Problems related to low oral bioavailability due to poor solubility of new drug candidates are an increasing challenge in pharmaceutical research and formulation development. One efficient way to improve solubility is the utilization of nanocrystallization techniques: pharmaceutical nanocrystals are solid drug particles covered by a stabilizer layer with approximated size typically between 100 and 500 nm. Nanocrystal studies have been conducted since the beginning of the 1990’s and the first product entered the market after 10 years of intensive research. At first, nanocrystals were utilized purely for improved dissolution, but today also controlled release applications are in use.   

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Non-linear Optical Imaging

Non-linear optical imaging is an emerging technique for imaging drugs and dosage forms [1]. Non-linear optical imaging may be used for non-destructive, non-contact imaging of solid drugs and dosage forms. It offers chemical and structural specificity with no requirement for labels, sub-micron spatial resolution (inherent confocal nature), rapid video-rate image acquisition, and the ability to image samples in aqueous environments in situ.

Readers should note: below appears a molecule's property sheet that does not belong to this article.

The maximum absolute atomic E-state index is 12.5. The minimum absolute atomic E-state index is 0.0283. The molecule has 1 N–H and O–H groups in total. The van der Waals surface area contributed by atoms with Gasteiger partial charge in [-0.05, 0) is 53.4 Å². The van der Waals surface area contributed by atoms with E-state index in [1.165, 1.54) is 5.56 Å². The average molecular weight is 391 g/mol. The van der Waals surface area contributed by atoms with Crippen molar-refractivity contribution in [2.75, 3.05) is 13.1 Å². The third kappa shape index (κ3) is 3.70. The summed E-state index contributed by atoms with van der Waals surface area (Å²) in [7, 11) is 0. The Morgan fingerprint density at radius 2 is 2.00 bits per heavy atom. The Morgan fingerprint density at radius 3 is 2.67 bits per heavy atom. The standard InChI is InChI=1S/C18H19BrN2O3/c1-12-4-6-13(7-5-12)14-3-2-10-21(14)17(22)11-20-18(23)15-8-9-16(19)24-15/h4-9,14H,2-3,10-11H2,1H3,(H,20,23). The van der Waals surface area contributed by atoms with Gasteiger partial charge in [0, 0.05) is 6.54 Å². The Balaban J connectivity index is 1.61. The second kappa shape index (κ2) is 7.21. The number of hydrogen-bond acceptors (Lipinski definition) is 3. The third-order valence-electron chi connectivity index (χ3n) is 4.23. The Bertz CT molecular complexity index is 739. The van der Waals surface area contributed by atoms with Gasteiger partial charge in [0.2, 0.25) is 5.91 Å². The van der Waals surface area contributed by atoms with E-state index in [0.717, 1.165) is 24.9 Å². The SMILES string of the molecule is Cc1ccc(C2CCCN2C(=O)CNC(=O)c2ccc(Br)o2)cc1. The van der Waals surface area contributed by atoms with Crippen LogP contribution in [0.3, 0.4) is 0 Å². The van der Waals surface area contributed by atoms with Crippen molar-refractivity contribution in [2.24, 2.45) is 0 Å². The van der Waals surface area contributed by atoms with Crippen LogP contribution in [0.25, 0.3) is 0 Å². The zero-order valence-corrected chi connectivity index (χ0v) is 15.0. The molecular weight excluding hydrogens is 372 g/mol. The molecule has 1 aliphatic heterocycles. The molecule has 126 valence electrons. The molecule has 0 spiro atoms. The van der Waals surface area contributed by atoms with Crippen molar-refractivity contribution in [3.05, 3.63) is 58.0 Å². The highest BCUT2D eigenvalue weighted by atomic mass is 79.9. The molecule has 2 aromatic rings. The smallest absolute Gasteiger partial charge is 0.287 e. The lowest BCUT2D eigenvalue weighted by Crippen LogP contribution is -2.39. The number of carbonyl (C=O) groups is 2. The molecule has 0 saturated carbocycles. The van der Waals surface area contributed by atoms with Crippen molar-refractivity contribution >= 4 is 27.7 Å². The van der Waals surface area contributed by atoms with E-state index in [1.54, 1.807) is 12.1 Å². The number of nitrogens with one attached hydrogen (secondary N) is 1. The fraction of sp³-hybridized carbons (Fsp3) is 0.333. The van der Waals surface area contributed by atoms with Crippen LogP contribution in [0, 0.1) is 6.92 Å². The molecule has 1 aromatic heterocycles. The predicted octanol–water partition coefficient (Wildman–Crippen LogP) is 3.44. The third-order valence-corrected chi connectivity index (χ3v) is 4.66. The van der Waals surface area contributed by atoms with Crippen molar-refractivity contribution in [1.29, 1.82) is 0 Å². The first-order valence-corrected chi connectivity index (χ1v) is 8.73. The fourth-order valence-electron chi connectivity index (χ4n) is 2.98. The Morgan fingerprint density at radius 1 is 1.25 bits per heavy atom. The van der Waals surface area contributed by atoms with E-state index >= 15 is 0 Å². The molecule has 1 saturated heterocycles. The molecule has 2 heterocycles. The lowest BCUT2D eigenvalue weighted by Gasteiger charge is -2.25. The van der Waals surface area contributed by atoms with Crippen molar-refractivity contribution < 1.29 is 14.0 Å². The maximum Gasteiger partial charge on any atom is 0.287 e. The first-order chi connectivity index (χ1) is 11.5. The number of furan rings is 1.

These combined features make non-linear optical imaging unique compared to existing imaging approaches in the pharmaceutical setting and make the technique well suited to a wide range of solid-state formulation and drug delivery analyses. These include imaging chemical and solid-state form distributions in dosage forms, drug release and dosage form digestion, and drug and micro/nanoparticle distribution in tissues and within live cells. While non-linear optical imaging is comparatively well established in the biomedical field, pharmaceutical applications of non-linear optical imaging are much less widely explored.

Published in Research Highlights